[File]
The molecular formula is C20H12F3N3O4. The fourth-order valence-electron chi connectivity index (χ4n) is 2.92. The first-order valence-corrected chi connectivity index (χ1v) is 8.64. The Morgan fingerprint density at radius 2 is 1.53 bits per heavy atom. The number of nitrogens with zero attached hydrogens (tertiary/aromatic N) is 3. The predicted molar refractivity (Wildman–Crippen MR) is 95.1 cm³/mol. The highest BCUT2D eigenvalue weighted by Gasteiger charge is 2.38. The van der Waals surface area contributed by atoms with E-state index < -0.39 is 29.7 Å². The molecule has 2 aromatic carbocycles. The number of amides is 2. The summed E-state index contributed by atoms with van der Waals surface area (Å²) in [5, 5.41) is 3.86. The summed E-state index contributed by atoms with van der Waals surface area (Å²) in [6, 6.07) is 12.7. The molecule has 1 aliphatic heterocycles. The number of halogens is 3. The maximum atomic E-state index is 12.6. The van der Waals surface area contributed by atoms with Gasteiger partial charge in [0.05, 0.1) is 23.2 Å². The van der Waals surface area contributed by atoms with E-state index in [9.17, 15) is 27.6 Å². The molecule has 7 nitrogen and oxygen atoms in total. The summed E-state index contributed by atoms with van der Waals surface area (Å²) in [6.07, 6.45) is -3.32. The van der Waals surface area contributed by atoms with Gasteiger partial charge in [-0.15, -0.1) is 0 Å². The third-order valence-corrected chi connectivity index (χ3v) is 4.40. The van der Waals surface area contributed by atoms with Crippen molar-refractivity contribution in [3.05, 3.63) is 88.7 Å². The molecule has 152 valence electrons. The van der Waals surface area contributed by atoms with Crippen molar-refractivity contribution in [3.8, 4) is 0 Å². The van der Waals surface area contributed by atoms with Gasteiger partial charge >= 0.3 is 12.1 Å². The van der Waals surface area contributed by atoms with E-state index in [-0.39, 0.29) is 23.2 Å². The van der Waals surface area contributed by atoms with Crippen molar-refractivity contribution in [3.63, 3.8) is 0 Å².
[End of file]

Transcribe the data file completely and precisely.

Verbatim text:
The molecular formula is C20H12F3N3O4. The fourth-order valence-electron chi connectivity index (χ4n) is 2.92. The first-order valence-corrected chi connectivity index (χ1v) is 8.64. The Morgan fingerprint density at radius 2 is 1.53 bits per heavy atom. The number of nitrogens with zero attached hydrogens (tertiary/aromatic N) is 3. The predicted molar refractivity (Wildman–Crippen MR) is 95.1 cm³/mol. The highest BCUT2D eigenvalue weighted by Gasteiger charge is 2.38. The van der Waals surface area contributed by atoms with E-state index < -0.39 is 29.7 Å². The molecule has 2 aromatic carbocycles. The number of amides is 2. The summed E-state index contributed by atoms with van der Waals surface area (Å²) in [5, 5.41) is 3.86. The summed E-state index contributed by atoms with van der Waals surface area (Å²) in [6, 6.07) is 12.7. The molecule has 1 aliphatic heterocycles. The number of halogens is 3. The maximum atomic E-state index is 12.6. The van der Waals surface area contributed by atoms with Gasteiger partial charge in [0.05, 0.1) is 23.2 Å². The van der Waals surface area contributed by atoms with E-state index in [9.17, 15) is 27.6 Å². The molecule has 7 nitrogen and oxygen atoms in total. The summed E-state index contributed by atoms with van der Waals surface area (Å²) in [6.07, 6.45) is -3.32. The van der Waals surface area contributed by atoms with Gasteiger partial charge in [-0.15, -0.1) is 0 Å². The third-order valence-corrected chi connectivity index (χ3v) is 4.40. The van der Waals surface area contributed by atoms with Crippen molar-refractivity contribution in [3.05, 3.63) is 88.7 Å². The molecule has 152 valence electrons. The van der Waals surface area contributed by atoms with Crippen molar-refractivity contribution in [3.8, 4) is 0 Å². The van der Waals surface area contributed by atoms with Gasteiger partial charge >= 0.3 is 12.1 Å². The van der Waals surface area contributed by atoms with E-state index in [-0.39, 0.29) is 23.2 Å². The van der Waals surface area contributed by atoms with Crippen molar-refractivity contribution in [3.63, 3.8) is 0 Å².